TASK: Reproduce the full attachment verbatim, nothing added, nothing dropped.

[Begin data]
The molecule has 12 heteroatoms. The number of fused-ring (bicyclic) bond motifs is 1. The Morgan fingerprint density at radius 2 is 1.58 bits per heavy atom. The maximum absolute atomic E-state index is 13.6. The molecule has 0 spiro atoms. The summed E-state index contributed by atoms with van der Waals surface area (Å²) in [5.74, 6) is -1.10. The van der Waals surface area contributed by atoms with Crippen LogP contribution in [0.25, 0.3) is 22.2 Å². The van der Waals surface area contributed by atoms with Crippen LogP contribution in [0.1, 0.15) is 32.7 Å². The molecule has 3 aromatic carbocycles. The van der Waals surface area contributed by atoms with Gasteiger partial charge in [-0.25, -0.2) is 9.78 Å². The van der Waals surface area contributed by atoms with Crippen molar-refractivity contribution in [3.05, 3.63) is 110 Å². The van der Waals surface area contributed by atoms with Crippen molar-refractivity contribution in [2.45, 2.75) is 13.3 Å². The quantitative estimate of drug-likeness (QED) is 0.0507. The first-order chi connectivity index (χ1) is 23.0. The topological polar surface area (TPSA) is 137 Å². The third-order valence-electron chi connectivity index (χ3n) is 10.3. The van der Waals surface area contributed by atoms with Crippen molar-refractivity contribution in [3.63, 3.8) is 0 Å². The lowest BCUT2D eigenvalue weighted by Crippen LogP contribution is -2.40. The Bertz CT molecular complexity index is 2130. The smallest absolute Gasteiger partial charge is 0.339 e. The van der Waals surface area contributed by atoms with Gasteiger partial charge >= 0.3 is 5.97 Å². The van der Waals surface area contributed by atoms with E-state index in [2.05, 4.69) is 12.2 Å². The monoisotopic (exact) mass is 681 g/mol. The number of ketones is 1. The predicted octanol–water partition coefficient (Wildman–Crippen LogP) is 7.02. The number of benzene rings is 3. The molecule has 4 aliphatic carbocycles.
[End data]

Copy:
The molecule has 12 heteroatoms. The number of fused-ring (bicyclic) bond motifs is 1. The Morgan fingerprint density at radius 2 is 1.58 bits per heavy atom. The maximum absolute atomic E-state index is 13.6. The molecule has 0 spiro atoms. The summed E-state index contributed by atoms with van der Waals surface area (Å²) in [5.74, 6) is -1.10. The van der Waals surface area contributed by atoms with Crippen LogP contribution in [0.25, 0.3) is 22.2 Å². The van der Waals surface area contributed by atoms with Crippen LogP contribution in [0.1, 0.15) is 32.7 Å². The molecule has 3 aromatic carbocycles. The van der Waals surface area contributed by atoms with Gasteiger partial charge in [-0.25, -0.2) is 9.78 Å². The van der Waals surface area contributed by atoms with Crippen molar-refractivity contribution in [3.05, 3.63) is 110 Å². The van der Waals surface area contributed by atoms with Crippen molar-refractivity contribution in [2.45, 2.75) is 13.3 Å². The quantitative estimate of drug-likeness (QED) is 0.0507. The first-order chi connectivity index (χ1) is 23.0. The topological polar surface area (TPSA) is 137 Å². The third-order valence-electron chi connectivity index (χ3n) is 10.3. The van der Waals surface area contributed by atoms with Crippen molar-refractivity contribution in [3.63, 3.8) is 0 Å². The lowest BCUT2D eigenvalue weighted by Crippen LogP contribution is -2.40. The Bertz CT molecular complexity index is 2130. The smallest absolute Gasteiger partial charge is 0.339 e. The van der Waals surface area contributed by atoms with Gasteiger partial charge >= 0.3 is 5.97 Å². The van der Waals surface area contributed by atoms with E-state index in [2.05, 4.69) is 12.2 Å². The monoisotopic (exact) mass is 681 g/mol. The number of ketones is 1. The predicted octanol–water partition coefficient (Wildman–Crippen LogP) is 7.02. The number of benzene rings is 3. The molecule has 4 aliphatic carbocycles.